America’s largest carrier, Verizon Wireless, has confirmed that it is selling prepay devices and service plans through a small number of exclusive dealers. A Verizon spokesperson and communications director, Kelly Crummey, explained that the carrier is “currently testing out a new concept with exclusive prepaid dealers.” Crummey’s statement confirms a recent report from Wave7 Research, where the market research company explained that the company has launched a small number of dedicated prepay stores. To date there are five such stores managed by wireless dealer, My Peak Wireless, and the oldest two in Las Vegas opened in mid December. There are two more in or around Phoenix and another one in Socorro, Texas. Verizon Wireless are believed to be working on opening a similar store in the New York area. Crummey explained the company employees “are always looking for ways to increase our prepaid market share.”
Verizon Wireless has relatively recently improved its prepay offerings and has increased its supporting advertising spend since May 2016. This represents a significant U-turn with regard to how it treats prepay customers. This time last year the company did not consider itself directly interested in the prepay market and this was reflected in its numbers: for the fourth quarter of 2015, Verizon Wireless reported a fall of 188,000 net prepay customers, which reduced slightly to 177,000 for the first quarter 2016. At the time, Fran Shammo, Verizon’s former Chief Financial Officer, explained that Verizon were using TracFone as their prepay product thanks to their mobile virtual network operator contract with South American telecom operator, America Movil. In the Q3 2016 results, Shammo explained the carrier has seen “some shift” from customers moving from postpay to prepay, but the business was content that the customer stayed with them.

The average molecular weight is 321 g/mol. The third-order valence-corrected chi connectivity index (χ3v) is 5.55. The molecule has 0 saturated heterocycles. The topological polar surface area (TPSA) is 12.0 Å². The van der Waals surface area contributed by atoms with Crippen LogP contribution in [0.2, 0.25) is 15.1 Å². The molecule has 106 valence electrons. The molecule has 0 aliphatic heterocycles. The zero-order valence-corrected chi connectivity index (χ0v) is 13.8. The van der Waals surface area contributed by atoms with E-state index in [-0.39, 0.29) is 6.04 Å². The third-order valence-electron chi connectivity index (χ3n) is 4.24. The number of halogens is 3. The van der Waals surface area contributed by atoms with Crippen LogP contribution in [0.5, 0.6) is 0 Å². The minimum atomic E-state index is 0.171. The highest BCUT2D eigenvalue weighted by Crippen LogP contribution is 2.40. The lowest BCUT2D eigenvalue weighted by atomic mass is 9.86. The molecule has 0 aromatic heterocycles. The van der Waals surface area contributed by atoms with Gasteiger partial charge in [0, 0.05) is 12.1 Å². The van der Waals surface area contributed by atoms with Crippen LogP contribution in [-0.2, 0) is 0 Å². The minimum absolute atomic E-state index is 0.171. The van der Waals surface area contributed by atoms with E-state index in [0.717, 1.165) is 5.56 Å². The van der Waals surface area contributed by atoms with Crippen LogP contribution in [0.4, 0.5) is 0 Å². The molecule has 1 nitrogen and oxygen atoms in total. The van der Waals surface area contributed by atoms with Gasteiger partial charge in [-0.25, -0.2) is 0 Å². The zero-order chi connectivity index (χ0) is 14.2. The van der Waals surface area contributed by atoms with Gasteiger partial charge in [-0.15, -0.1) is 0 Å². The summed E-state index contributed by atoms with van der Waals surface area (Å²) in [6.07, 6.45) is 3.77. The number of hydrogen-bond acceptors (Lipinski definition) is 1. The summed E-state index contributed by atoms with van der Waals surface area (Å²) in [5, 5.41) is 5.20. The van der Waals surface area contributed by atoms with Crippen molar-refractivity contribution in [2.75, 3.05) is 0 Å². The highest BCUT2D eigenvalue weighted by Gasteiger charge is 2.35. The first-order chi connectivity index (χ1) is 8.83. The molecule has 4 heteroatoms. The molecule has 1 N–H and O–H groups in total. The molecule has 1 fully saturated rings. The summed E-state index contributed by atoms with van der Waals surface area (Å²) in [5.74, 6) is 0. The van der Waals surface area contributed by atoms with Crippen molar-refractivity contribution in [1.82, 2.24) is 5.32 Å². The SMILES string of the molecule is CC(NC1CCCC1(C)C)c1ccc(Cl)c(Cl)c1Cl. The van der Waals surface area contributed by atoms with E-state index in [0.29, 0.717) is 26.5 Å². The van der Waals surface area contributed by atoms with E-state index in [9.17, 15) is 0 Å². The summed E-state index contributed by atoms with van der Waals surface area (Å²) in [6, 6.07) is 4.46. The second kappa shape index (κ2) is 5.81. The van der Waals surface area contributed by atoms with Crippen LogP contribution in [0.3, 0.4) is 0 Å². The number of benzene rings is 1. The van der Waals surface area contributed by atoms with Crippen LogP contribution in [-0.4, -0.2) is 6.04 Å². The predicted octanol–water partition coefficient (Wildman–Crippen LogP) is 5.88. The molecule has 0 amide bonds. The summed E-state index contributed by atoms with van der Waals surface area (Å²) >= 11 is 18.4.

The original reason why Verizon was shying away from prepay customers is because these plans traditionally provided less ARPU (average revenue per user) for the carrier, which ultimately results in smaller profits. However, owing to the intense competition between the four national US carriers, this has squeezed ARPUs for postpay plans lower such that the gap between a prepay and postpay plan is now much closer. As such, in the last year there is much less of a financial penalty associated in acquiring a prepay customer compared with a postpay customer. Verizon’s new strategy of using a dedicated prepay deal arrangement could yield good results for the carrier as it improves on its prepay offerings. For the third quarter 2016 the company announced it had gained 83,000 prepay customers, and fourth quarter results are due out before the end of the month.